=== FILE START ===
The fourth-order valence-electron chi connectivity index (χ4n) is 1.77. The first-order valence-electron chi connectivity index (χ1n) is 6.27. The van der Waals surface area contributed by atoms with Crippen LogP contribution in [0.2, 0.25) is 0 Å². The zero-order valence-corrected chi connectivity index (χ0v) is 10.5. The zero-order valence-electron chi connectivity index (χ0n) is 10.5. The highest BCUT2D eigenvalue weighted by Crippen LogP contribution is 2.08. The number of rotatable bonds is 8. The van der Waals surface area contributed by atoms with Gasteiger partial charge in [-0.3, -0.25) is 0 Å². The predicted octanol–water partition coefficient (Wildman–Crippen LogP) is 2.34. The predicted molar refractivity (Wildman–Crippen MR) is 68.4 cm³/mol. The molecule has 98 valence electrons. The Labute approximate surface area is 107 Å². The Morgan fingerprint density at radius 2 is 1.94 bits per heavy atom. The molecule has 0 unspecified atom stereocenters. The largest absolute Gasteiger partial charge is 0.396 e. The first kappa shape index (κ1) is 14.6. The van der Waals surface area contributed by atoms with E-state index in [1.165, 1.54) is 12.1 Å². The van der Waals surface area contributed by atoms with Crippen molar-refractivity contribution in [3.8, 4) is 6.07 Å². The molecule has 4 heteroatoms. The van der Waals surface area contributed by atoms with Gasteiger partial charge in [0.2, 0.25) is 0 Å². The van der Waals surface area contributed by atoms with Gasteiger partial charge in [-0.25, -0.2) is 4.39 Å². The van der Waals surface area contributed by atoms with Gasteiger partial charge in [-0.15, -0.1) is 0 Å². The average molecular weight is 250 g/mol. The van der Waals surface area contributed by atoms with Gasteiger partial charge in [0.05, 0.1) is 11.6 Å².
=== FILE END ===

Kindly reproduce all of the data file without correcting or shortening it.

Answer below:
The fourth-order valence-electron chi connectivity index (χ4n) is 1.77. The first-order valence-electron chi connectivity index (χ1n) is 6.27. The van der Waals surface area contributed by atoms with Crippen LogP contribution in [0.2, 0.25) is 0 Å². The zero-order valence-corrected chi connectivity index (χ0v) is 10.5. The zero-order valence-electron chi connectivity index (χ0n) is 10.5. The highest BCUT2D eigenvalue weighted by Crippen LogP contribution is 2.08. The number of rotatable bonds is 8. The van der Waals surface area contributed by atoms with Gasteiger partial charge in [-0.3, -0.25) is 0 Å². The predicted octanol–water partition coefficient (Wildman–Crippen LogP) is 2.34. The predicted molar refractivity (Wildman–Crippen MR) is 68.4 cm³/mol. The molecule has 98 valence electrons. The Labute approximate surface area is 107 Å². The Morgan fingerprint density at radius 2 is 1.94 bits per heavy atom. The molecule has 0 unspecified atom stereocenters. The largest absolute Gasteiger partial charge is 0.396 e. The first kappa shape index (κ1) is 14.6. The van der Waals surface area contributed by atoms with E-state index in [1.165, 1.54) is 12.1 Å². The van der Waals surface area contributed by atoms with Crippen molar-refractivity contribution in [3.8, 4) is 6.07 Å². The molecule has 4 heteroatoms. The van der Waals surface area contributed by atoms with Gasteiger partial charge in [0.2, 0.25) is 0 Å². The van der Waals surface area contributed by atoms with Gasteiger partial charge in [-0.25, -0.2) is 4.39 Å². The van der Waals surface area contributed by atoms with Gasteiger partial charge in [-0.15, -0.1) is 0 Å². The average molecular weight is 250 g/mol. The van der Waals surface area contributed by atoms with Gasteiger partial charge in [0.05, 0.1) is 11.6 Å².